Doubt, Scholarship and Society in 17th-Century Central Sudanic Africa

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Dorrit van Dalen
Islam in Africa, Volume 20
  • Leiden, Netherlands: 
    Brill
    , July
     2016.
     317 pages.
     $151.00.
     Hardcover.
    ISBN
    9789004324480.
     For other formats: Link to Publisher's Website.

Review

The 17th century was an important time in the history of Islam in Sub-Saharan Africa. However, few studies are available about this crucial period. In fact, stuck between the history of great medieval political formations—such as Mali and Songhay—and the 19th century’s age of jihads, the Early Modern Sahelian history is still largely unknown. Moreover, relatively few examples of the central Sudanic tradition of Arabic writing have been examined from the point of view of intellectual history. In this context, Dorrit van Dalen’s book, Doubt, Scholarship and Society in 17th-Century Central Sudanic Africa, is an important step in our understanding of African history.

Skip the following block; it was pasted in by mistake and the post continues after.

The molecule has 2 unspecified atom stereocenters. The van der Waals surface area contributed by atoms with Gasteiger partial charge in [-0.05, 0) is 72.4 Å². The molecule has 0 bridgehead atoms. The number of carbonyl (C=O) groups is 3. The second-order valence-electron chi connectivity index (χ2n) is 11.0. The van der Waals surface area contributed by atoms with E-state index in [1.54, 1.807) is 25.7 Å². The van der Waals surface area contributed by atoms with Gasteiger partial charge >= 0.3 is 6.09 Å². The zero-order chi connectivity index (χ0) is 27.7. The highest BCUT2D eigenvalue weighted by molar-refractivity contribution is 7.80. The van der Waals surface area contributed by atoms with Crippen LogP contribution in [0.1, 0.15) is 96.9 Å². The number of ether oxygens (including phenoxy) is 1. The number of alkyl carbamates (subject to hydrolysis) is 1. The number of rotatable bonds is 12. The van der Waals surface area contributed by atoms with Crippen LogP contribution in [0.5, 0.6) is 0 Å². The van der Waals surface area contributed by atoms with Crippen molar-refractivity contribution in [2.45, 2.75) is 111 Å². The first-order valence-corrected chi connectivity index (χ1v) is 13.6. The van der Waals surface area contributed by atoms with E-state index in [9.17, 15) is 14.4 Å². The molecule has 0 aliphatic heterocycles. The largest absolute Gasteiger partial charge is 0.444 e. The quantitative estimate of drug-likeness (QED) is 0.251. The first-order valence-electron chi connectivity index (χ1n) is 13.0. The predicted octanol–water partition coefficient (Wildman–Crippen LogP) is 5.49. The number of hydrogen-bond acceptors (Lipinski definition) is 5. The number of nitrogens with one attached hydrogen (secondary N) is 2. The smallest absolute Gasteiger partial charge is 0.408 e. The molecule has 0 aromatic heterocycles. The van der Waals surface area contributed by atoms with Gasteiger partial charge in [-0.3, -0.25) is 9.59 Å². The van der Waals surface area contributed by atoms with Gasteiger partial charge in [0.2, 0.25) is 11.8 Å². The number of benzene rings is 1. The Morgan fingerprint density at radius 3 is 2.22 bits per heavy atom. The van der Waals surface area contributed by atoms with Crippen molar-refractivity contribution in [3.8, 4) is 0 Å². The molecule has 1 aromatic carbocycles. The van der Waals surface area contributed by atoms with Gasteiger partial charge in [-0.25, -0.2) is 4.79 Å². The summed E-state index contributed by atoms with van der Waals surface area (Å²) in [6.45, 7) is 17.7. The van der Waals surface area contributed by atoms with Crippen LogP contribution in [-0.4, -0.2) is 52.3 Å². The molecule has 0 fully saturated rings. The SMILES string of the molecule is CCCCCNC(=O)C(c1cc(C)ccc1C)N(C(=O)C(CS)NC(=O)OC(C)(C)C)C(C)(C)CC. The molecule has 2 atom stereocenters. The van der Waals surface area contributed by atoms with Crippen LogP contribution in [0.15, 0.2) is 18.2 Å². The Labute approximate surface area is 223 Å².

This book is a revised version of van Dalen’s doctoral dissertation focusing on one ‘ālim—or Islamic scholar—who has received little attention so far: Muḥammad al-Wālī (fl. 1688). This Fulani scholar, who lived in Baghirmi sultanate (present-day Chad), wrote several important texts, and had a huge influence in the intellectual history of Islam. Van Dalen analyzes al-Wālī’s two most famous texts: The Peerless Method to gain knowledge of the science of theology (PM), and Valid proofs to prohibit the smoking of tobacco (VP), in order to provide a micro-history of a Sahelian intellectual in the Early Modern period. With his global connections, al-Wālī is therefore seen “as a mirror of social developments, including conflicts, and of changing values” (2) in the Lake Chad basin, Sahel, and the wider Islamic world.